I am not legally divorced yet. My ex is willing to pay the mortgage on the house until I remarry. Once I remarry, alimony and the mortgage payment are suspended. My family is not happy with this because we feel that whatever wealth I am afforded for the ten years of marriage, should be unrelated to my future marriage. If I remarry soon, any financial contribution will cease to be, meaning that I would have basically received nothing for the ten-year marriage period. If, God forbid, the second marriage fails, I would then not even have a roof over my head, because I was given nothing that belongs to me, after my ten-year marriage. This would not be a problem if I were permitted to move back to my home country with my family. However, due to the will of my ex, I am compelled to be in the USA until our child reaches adulthood. Whatever happens in my future, whether I choose to remarry or not, the least I should have is a roof over my head (and our son’s), and I could work to meet our other expenses. Furthermore, my ex husband is confining me to that specific region, which affects my pool of possible marriage candidates. He may marry any woman of his choice, and as per Muslim culture generally, she would move to where he is located. It is far more challenging finding a man who would move to my small town, for my sake. What if I met a lovely man who is very established in another state (or even in another country), and would be willing to marry me, but unable to move. He might agree to an unusual arrangement where we spend part of the year together. How could such a man be expected to maintain two households, his own and mine? Given my limitations of movement, it would be most practical for the house to be given to me, irrespective of a future marriage.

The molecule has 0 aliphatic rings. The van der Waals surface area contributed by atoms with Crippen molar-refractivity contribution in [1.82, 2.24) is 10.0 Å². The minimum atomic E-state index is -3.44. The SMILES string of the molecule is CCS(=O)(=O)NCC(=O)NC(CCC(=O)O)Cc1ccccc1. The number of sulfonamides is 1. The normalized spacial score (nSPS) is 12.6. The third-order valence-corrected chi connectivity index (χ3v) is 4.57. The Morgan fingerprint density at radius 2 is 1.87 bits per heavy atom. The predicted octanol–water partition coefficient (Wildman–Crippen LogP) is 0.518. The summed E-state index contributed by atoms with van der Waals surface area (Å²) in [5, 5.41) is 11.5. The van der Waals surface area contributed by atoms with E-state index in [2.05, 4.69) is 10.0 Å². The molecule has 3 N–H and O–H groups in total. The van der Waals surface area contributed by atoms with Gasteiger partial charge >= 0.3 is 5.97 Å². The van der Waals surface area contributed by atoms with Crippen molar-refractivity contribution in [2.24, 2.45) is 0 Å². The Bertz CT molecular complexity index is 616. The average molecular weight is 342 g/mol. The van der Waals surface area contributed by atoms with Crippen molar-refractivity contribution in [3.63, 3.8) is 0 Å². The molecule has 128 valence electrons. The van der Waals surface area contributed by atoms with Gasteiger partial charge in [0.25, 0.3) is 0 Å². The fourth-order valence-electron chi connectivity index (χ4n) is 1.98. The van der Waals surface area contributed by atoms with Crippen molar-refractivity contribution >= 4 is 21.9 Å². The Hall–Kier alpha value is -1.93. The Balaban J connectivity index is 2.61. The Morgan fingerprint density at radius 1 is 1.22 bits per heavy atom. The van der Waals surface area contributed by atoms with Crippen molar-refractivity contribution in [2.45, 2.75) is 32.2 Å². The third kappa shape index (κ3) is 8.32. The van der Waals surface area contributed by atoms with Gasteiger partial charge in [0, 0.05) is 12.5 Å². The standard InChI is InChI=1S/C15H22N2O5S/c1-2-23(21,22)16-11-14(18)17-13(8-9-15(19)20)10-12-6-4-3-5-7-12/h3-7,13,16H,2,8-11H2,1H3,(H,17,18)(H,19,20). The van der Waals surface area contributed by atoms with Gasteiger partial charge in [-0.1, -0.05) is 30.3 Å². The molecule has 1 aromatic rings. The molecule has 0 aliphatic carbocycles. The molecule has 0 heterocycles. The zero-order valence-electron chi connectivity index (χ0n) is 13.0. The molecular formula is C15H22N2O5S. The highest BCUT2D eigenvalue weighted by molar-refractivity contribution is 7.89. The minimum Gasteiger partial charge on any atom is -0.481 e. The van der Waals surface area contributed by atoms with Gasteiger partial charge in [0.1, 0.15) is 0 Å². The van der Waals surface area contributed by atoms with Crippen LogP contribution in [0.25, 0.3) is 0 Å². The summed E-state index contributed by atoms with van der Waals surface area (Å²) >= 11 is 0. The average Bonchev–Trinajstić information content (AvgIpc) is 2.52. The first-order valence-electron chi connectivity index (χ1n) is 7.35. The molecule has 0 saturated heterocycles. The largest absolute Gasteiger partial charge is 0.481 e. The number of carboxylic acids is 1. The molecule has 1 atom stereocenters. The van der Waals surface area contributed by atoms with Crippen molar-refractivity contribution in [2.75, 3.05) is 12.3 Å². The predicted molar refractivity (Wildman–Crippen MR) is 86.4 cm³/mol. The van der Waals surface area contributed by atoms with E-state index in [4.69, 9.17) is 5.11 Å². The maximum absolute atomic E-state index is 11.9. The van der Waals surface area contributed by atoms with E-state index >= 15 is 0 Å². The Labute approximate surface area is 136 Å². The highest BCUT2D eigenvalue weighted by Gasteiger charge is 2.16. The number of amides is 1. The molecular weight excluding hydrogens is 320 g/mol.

His comments:

“Your situation is a little complicated. 1) According to the shari’ah your ex-husband was only obligated to maintain you financially during the period of the ‘iddah. 2) Beyond that, you both have a son who he is obligated to support until he is of age. That means that if your son is living with you, he would need to take care of whatever reasonable living arrangement that would be required for both you and your son. So it’s not so much for you, but it is because you are the caretaker of his son, and he has to accommodate that. Additionally, if you do remarry, he has a right to take full custody of your son. Because once you remarry, you do not have the same custody rights as before, as it is assumed that you will be busy with your new marriage and raising the child with a man who is not the father of the child. You don’t have to go that route, but your ex-husband may bring that up. Its complicated because he insists you remain in your town until your son is of age, whereas you could easily return to your home country, that’s something you’d have to talk about, it’s not as easy situation to contend with. “